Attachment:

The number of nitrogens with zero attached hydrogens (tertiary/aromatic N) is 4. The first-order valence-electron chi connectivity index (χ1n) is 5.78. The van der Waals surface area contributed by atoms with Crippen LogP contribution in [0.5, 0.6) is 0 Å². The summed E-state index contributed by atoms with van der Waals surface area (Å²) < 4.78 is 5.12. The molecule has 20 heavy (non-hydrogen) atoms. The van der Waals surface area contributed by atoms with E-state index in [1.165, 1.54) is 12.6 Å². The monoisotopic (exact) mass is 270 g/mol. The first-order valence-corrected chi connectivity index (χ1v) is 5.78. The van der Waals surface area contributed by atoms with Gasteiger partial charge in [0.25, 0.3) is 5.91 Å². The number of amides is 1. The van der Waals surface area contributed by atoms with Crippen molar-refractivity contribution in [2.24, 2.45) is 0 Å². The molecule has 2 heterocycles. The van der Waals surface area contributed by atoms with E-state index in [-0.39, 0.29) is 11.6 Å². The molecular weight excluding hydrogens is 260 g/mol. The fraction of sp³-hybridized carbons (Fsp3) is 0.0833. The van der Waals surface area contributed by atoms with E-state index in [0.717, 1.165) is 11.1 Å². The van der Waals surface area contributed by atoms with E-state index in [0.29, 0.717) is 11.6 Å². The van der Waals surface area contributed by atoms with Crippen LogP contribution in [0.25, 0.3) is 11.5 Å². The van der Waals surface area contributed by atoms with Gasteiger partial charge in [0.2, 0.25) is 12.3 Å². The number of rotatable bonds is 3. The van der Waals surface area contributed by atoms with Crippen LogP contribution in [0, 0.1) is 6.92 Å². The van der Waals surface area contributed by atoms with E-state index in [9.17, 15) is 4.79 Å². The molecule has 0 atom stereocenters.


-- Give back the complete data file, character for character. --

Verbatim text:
The number of nitrogens with zero attached hydrogens (tertiary/aromatic N) is 4. The first-order valence-electron chi connectivity index (χ1n) is 5.78. The van der Waals surface area contributed by atoms with Crippen LogP contribution in [0.5, 0.6) is 0 Å². The summed E-state index contributed by atoms with van der Waals surface area (Å²) < 4.78 is 5.12. The molecule has 20 heavy (non-hydrogen) atoms. The van der Waals surface area contributed by atoms with E-state index in [1.165, 1.54) is 12.6 Å². The monoisotopic (exact) mass is 270 g/mol. The first-order valence-corrected chi connectivity index (χ1v) is 5.78. The van der Waals surface area contributed by atoms with Gasteiger partial charge in [0.25, 0.3) is 5.91 Å². The number of amides is 1. The van der Waals surface area contributed by atoms with Crippen molar-refractivity contribution in [2.24, 2.45) is 0 Å². The molecule has 2 heterocycles. The van der Waals surface area contributed by atoms with E-state index in [-0.39, 0.29) is 11.6 Å². The molecular weight excluding hydrogens is 260 g/mol. The fraction of sp³-hybridized carbons (Fsp3) is 0.0833. The van der Waals surface area contributed by atoms with E-state index in [0.717, 1.165) is 11.1 Å². The van der Waals surface area contributed by atoms with E-state index in [0.29, 0.717) is 11.6 Å². The van der Waals surface area contributed by atoms with Crippen LogP contribution in [0.25, 0.3) is 11.5 Å². The van der Waals surface area contributed by atoms with Gasteiger partial charge in [0.2, 0.25) is 12.3 Å². The number of rotatable bonds is 3. The van der Waals surface area contributed by atoms with Crippen LogP contribution in [0, 0.1) is 6.92 Å². The van der Waals surface area contributed by atoms with E-state index in [9.17, 15) is 4.79 Å². The molecule has 0 atom stereocenters.